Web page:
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Type 1 Diabetes and Rheumatoid Arthritis

Type 1 Diabetes and Rheumatoid Arthritis

type 1 diabetes and rheumatoid arthritis

When the immune system malfunctions and attacks the body, autoimmune diseases like type 1 diabetes and rheumatoid arthritis (RA) develop.

When a person has type 1 diabetes, the pancreas, which produces insulin, is attacked. The tissue that lines bones and allows for free joint movement is attacked by the immune system in rheumatoid arthritis (RA). You run a higher risk of developing another autoimmune disease if you already have one.

Although anyone can develop rheumatoid arthritis, those who have a family background of the disease or other autoimmune disorders, such as type 1 diabetes, are more likely to do so.

Diabetes and arthritis are related to each other’s risk factors; Arthritis affects 47% of adults with Type 2 and Type 1 diabetes.

Rheumatoid Arthritis and Inflammation:

Both type 1 diabetes and rheumatoid arthritis are autoimmune diseases in which your body’s defense mechanism unintentionally targets healthy cells.

Your immune system overproduces cytokines, which are a particular class of inflammatory proteins when you have a chronic autoimmune disease.

RA patients and those with both types of diabetes have higher levels of the cytokines tumor necrosis factor-alpha (TNF-alpha) and interleukin-6 (IL-6).

These cytokines are released by your body to fight off infections and promote healing. However, an excess of them can lead to harmful inflammation.

Your immune system attacks your joints if you have RA. It’s your pancreas if you have type 1 diabetes. Because of this, it is challenging for your body to produce the insulin required to control blood sugar.

 

Metabolic disturbances:

Diabetes may have a direct impact on the arthritic disease process. Reactive oxygen species (ROS) are molecules that promote the production of pro-inflammatory cytokines, and high blood sugar contributes to their development (substances that are secreted by certain immune cells).

Additionally, it causes the development of substances known as advanced glycation end products (AGEs) [ref], which accumulate in joints and harm them. AGE production increases in long-term RA and results in cardiovascular diseases.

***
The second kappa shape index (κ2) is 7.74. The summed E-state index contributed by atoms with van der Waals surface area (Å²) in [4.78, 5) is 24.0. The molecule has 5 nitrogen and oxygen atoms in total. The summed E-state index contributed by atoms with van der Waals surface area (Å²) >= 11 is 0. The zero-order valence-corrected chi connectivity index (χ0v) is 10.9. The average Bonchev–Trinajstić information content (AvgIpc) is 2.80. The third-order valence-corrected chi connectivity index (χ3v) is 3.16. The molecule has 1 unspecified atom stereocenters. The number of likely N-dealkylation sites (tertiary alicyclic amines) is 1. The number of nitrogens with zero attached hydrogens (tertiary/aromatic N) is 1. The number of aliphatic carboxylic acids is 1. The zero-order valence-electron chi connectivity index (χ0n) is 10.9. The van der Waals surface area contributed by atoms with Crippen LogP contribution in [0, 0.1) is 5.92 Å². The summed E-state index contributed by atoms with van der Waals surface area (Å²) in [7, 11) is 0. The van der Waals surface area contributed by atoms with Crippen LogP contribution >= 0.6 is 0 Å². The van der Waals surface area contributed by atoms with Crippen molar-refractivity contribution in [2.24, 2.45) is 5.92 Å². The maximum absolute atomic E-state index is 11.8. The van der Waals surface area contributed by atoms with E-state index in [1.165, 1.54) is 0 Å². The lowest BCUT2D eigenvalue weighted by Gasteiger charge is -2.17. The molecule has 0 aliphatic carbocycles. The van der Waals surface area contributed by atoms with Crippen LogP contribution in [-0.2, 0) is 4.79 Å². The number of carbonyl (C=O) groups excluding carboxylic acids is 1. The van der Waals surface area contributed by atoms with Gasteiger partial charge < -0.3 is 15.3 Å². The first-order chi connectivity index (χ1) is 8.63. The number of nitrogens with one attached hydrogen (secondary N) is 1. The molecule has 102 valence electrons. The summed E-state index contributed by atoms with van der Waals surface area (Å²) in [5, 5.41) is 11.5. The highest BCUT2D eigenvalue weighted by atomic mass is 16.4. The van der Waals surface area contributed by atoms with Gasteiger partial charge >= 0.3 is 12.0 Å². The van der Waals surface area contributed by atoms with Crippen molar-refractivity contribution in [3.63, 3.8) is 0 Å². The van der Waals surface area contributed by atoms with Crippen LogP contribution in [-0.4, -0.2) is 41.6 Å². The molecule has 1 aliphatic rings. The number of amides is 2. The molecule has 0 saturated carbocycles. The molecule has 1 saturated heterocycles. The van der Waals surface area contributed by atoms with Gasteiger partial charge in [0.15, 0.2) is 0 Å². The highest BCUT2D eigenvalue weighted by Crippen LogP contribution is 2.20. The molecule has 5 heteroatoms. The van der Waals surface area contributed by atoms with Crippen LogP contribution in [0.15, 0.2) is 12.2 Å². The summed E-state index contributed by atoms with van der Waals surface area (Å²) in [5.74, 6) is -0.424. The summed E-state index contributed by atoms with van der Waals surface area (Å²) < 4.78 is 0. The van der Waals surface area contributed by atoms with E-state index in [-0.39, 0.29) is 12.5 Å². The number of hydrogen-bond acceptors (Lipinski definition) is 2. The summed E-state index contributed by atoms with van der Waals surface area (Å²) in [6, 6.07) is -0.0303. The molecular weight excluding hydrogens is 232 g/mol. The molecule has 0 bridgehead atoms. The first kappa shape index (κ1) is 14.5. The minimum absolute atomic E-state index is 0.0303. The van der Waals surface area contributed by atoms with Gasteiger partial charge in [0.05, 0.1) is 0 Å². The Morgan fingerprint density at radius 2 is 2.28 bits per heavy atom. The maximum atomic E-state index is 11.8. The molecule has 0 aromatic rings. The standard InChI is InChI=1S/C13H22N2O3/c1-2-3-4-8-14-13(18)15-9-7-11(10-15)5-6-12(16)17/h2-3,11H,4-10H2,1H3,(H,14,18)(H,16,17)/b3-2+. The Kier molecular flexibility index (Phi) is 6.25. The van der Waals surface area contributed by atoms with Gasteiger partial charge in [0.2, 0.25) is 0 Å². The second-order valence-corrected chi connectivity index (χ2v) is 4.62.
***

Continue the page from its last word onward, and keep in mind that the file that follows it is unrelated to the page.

Typical risk factors

Lifestyle choices, socioeconomic factors, and medications you may take are additional factors that may be connected between RA and diabetes.

Some common risk factors among those with both conditions were:

  • Obesity
  • Men’s gender
  • Greater age
  • Inferior socioeconomic standing
  • Smoking
  • Consuming alcohol

 

Disease-Modifying Antirheumatic Drugs (DMARDs).

This class of drugs is intended to mitigate some of the negative effects of inflammation. Some studies have found that the DMARDs hydroxychloroquine (Plaquenil) and abatacept (Orencia) reduce your risk of developing diabetes.

However, DMARDs, like diabetes and RA, increase your risk of infection. As a result, you’ll need to be extra cautious about avoiding infections and seeking treatment if you do become ill.

Among the other DMARDs used to treat RA are:

Inactivity is another possible link between the two conditions. Some people may avoid exercise due to the joint pain caused by RA.

A sedentary lifestyle, on the other hand, may result in weight gain, which is a risk factor for diabetes. Furthermore, physical activity reduces your RA disability while also relieving fatigue and improving your mood.

Diabetes and DMARDs’ effects

Certain RA medications may have an impact on diabetes. Prednisone and other steroids are probably the worst offenders.

These frequently cause blood sugar levels to rise, sometimes even as a result of an injection of steroids into a joint.

Increased steroid dosages may necessitate other medication or more insulin to maintain blood sugar control. When steroids are stopped or tapered off, the opposite can occur.